Democrats target Romney, draw from Bush vs. Kerry
WASHINGTON (AP) — A beleaguered president seeks re-election. His challenger, a candidate with Massachusetts roots and a presidential demeanor straight out of central casting, has to fight through a primary contest fending off charges of flip-flopping. In the end, the challenger's strength also proves his vulnerability.
Election 2012 is looking a lot like the presidential race of 2004.
Democrats in and around President Barack Obama's campaign are preparing to run against former Massachusetts Gov. Mitt Romney — the man they believe likely to emerge from the Republican contest — by borrowing from the playbook George W. Bush and Republicans used to defeat Sen. John Kerry seven years ago.
As candidates, Kerry and Romney are remarkably similar. Both are wealthy men, products of Massachusetts politics, eloquent on the stump but perceived as remote or aloof on the campaign circuit.
Even before Romney has won a single nominating contest, Obama's camp is singling him out as a fickle politician and is preparing to go straight at Romney's perceived strength — his record as a businessman in the face of a flat-line economy. It was a strategy Republicans employed against Kerry, who had to fend off charges of flip-flopping himself and whose strength as a decorated Vietnam veteran running in the first post-Sept. 11 election was undermined by attack ads.
A key feature of the Obama strategy is Romney's tenure as head of Bain Capital, a private equity firm he co-founded in 1984 that saved and launched businesses such as Staples and Domino's Pizza but sliced jobs elsewhere through cost-cutting and consolidation.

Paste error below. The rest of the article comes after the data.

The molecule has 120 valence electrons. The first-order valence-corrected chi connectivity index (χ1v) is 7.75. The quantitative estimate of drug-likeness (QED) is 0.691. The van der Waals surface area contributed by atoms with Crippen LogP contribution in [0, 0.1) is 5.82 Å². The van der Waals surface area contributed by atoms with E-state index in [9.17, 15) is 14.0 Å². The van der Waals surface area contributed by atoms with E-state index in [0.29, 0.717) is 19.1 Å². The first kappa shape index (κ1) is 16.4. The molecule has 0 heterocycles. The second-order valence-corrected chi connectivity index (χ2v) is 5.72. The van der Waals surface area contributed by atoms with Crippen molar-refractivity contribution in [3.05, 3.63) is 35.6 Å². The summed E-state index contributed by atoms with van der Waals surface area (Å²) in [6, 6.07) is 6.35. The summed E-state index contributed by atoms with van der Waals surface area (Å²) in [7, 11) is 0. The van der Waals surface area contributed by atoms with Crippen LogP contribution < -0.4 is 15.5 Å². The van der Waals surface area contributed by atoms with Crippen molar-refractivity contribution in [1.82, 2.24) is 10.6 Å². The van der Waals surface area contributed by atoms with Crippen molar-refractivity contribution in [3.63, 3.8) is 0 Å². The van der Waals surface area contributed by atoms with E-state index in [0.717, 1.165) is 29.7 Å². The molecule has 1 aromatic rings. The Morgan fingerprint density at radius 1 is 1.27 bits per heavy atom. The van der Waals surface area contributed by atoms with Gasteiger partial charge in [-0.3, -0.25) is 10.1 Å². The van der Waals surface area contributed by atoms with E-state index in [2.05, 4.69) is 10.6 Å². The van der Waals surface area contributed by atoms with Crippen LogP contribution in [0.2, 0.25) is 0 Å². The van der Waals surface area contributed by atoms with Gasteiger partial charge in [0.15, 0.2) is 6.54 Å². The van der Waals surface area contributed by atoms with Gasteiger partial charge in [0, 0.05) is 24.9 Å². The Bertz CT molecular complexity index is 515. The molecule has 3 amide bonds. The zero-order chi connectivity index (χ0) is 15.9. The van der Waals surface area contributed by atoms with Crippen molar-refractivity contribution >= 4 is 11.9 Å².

It's not the first time Romney's tenure at the helm of Bain Capital has come under attack. Sen. Edward Kennedy pulled away from Romney during his 1994 Senate race in Massachusetts by airing a series of ads that featured workers from an Indiana paper plant that Bain took over, laying off employees, cutting wages and reducing benefits.
"Basically, he cut our throats," a worker said in one of the ads.
"When we made the decision to define him to voters of Massachusetts and took a hard line in doing so, we had a lot of success," said Democratic consultant Tad Devine, who crafted the ads for Kennedy and later served as a senior adviser to Kerry's presidential campaign.
Obama advisers are keenly aware of Kennedy's line of attack and are counting on similar results.
"In his professional life, he was an expert in stripping down companies and leading them to bankruptcy and profiting from these ventures, with a lot of jobs lost in the process," said Obama strategist David Axelrod, previewing a potential line of attack.
"Whenever you're running for president of the United States and you represent yourself in a certain way and you say here's my core asset, then you need to be able to stand by your record," Axelrod added in an interview. "It was problematic for him then; it will be problematic for him now."
Republicans concede that Romney could be vulnerable. But they say the Romney camp should be ready for the onslaught.